Dried St. John's Wort is macerated in olive oil to obtain all of its active compounds. Astringent, soothing and antiviral, the plant is a great ally in skincare and for wound healing. It is also said to promote skin cells’ regeneration.
St. John's Wort is botanically called Hypericum perforatum in reference to what appear to be tiny perforations on its leaves and petals, but are actually translucent, fragrant oil glands.
When squeezed or macerated in oils, these glands release two active chemicals called hyperforin and hypericin. Both compounds are of a vibrant red colour that contrasts dramatically with the plant's bright yellow flowers. This unexpected and colourful plot twist has nurtured many magical beliefs over the centuries.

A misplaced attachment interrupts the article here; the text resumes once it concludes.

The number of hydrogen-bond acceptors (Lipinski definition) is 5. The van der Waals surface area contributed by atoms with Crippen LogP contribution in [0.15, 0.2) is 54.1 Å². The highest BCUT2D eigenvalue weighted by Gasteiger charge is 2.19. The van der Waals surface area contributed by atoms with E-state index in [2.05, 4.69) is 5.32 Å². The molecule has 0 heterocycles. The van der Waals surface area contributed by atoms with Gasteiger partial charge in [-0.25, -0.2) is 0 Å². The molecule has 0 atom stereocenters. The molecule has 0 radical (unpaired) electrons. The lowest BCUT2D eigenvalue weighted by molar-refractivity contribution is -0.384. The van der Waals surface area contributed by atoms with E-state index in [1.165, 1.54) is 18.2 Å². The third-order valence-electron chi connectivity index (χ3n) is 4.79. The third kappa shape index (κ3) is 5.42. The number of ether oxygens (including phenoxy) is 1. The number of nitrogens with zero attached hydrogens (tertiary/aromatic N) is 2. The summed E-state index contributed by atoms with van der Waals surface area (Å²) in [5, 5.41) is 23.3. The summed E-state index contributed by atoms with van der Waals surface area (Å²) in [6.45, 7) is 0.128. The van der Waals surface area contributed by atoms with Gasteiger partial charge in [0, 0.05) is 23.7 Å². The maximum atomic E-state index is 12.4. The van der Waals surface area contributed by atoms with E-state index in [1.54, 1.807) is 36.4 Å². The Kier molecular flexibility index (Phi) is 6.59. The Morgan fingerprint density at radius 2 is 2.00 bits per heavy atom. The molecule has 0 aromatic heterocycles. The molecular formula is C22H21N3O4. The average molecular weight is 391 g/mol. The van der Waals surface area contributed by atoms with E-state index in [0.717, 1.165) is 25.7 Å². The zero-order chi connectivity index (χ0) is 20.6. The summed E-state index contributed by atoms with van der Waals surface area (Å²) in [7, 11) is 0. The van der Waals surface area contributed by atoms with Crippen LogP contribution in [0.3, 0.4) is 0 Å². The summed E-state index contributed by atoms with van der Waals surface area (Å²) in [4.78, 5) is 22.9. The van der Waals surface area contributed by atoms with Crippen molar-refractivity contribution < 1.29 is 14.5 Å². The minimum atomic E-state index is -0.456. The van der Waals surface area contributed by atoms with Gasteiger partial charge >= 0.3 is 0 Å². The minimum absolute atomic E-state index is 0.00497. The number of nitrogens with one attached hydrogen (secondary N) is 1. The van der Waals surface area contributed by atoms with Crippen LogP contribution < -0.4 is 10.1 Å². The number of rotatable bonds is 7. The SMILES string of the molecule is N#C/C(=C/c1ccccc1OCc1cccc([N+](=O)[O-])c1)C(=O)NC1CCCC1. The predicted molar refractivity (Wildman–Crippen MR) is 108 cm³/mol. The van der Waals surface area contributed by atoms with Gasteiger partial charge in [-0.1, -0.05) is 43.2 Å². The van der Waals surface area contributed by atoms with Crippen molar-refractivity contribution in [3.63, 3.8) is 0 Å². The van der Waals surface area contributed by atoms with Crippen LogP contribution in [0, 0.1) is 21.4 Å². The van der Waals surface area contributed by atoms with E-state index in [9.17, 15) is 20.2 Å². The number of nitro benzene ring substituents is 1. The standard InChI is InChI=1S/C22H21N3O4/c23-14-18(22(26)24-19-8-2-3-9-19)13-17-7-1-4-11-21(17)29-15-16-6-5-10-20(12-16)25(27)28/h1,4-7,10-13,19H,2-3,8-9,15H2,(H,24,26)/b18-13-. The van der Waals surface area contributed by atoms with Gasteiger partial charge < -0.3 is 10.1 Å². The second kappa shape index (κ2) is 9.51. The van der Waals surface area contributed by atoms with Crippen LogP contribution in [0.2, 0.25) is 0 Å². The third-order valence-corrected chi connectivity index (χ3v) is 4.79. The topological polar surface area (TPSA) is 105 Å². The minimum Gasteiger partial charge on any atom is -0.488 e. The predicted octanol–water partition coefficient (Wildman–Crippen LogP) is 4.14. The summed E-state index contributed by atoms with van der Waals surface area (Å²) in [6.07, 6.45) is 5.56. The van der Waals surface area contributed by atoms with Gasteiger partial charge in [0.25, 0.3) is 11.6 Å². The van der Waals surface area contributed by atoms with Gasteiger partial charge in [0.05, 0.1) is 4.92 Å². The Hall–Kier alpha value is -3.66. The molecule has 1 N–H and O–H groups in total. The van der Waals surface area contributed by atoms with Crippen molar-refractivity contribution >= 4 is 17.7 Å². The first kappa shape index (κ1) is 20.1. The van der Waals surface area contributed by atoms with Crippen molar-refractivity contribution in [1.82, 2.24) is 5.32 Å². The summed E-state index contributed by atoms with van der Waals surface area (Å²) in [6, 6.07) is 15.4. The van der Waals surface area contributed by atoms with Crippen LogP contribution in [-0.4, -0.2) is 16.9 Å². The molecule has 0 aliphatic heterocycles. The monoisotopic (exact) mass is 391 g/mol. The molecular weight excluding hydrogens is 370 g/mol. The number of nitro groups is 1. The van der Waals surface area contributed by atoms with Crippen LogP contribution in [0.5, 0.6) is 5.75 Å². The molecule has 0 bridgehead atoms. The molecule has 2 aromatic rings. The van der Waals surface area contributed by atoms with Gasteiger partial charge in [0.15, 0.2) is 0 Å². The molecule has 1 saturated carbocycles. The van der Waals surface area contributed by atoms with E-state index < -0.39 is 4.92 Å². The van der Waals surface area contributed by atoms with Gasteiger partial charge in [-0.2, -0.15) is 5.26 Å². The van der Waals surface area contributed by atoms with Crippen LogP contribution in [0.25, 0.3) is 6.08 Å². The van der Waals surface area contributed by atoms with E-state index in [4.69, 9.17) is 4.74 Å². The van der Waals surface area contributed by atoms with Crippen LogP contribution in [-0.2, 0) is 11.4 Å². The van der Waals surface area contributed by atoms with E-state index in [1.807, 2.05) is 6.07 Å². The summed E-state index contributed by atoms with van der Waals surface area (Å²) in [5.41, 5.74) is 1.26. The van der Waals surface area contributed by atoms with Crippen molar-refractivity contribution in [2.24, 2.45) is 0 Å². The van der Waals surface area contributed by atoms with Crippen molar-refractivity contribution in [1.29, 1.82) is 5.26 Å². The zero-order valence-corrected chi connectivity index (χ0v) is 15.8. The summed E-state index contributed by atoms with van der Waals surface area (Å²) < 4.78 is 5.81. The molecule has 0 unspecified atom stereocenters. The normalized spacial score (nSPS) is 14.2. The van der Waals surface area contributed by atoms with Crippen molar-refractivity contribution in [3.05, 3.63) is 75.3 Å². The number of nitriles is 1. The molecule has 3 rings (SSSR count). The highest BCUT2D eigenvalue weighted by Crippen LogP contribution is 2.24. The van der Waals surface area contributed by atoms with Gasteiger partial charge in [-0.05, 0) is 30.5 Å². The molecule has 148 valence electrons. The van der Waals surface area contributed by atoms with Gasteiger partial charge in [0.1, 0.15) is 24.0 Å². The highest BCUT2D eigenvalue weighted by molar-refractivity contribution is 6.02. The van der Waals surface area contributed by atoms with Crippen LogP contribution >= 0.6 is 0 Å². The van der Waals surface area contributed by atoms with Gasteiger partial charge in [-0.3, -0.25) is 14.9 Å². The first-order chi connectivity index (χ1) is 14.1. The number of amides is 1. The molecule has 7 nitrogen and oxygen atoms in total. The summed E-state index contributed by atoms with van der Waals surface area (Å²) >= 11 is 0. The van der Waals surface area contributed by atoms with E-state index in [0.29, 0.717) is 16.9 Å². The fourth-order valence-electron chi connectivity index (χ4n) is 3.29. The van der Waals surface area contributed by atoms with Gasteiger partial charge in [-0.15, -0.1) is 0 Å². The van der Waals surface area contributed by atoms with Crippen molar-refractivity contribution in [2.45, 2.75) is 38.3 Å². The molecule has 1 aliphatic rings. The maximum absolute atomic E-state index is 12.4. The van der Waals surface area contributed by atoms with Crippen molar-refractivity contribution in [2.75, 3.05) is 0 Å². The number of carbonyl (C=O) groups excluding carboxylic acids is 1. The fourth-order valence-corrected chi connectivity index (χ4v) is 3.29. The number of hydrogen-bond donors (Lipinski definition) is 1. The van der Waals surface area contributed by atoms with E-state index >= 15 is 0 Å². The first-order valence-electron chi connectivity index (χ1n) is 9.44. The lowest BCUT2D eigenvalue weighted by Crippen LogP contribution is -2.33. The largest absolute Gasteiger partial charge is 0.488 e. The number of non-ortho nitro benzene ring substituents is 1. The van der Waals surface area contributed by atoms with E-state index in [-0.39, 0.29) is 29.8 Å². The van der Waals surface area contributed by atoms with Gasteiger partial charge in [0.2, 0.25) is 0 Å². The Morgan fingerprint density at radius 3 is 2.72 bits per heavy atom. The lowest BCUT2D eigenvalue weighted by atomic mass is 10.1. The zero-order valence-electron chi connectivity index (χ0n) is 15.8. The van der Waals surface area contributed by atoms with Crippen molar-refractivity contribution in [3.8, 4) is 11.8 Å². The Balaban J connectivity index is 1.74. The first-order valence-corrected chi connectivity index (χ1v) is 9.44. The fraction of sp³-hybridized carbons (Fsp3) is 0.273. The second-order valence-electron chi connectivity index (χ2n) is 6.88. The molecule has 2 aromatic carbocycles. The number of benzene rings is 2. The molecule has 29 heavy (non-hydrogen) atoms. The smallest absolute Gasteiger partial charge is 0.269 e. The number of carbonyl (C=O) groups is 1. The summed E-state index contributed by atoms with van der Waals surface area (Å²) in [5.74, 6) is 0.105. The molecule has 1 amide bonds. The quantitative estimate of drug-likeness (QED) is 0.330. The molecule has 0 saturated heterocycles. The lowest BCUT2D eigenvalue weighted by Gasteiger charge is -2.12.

A much-discussed herb, that St. John's Wort. Commonly used as a folk remedy, it’s been widely studied for its applications in modern medicine, especially in the field of mental health and wound treatments. Hyperforin and hypericin, for example, appear to have potent soothing and antiviral properties. However, research has shown that the herb can cause many unwanted interactions with drugs when taken internally. Fortunately, topical application has not been reported to have the same effects, and the plant is therefore considered safe for cosmetic use.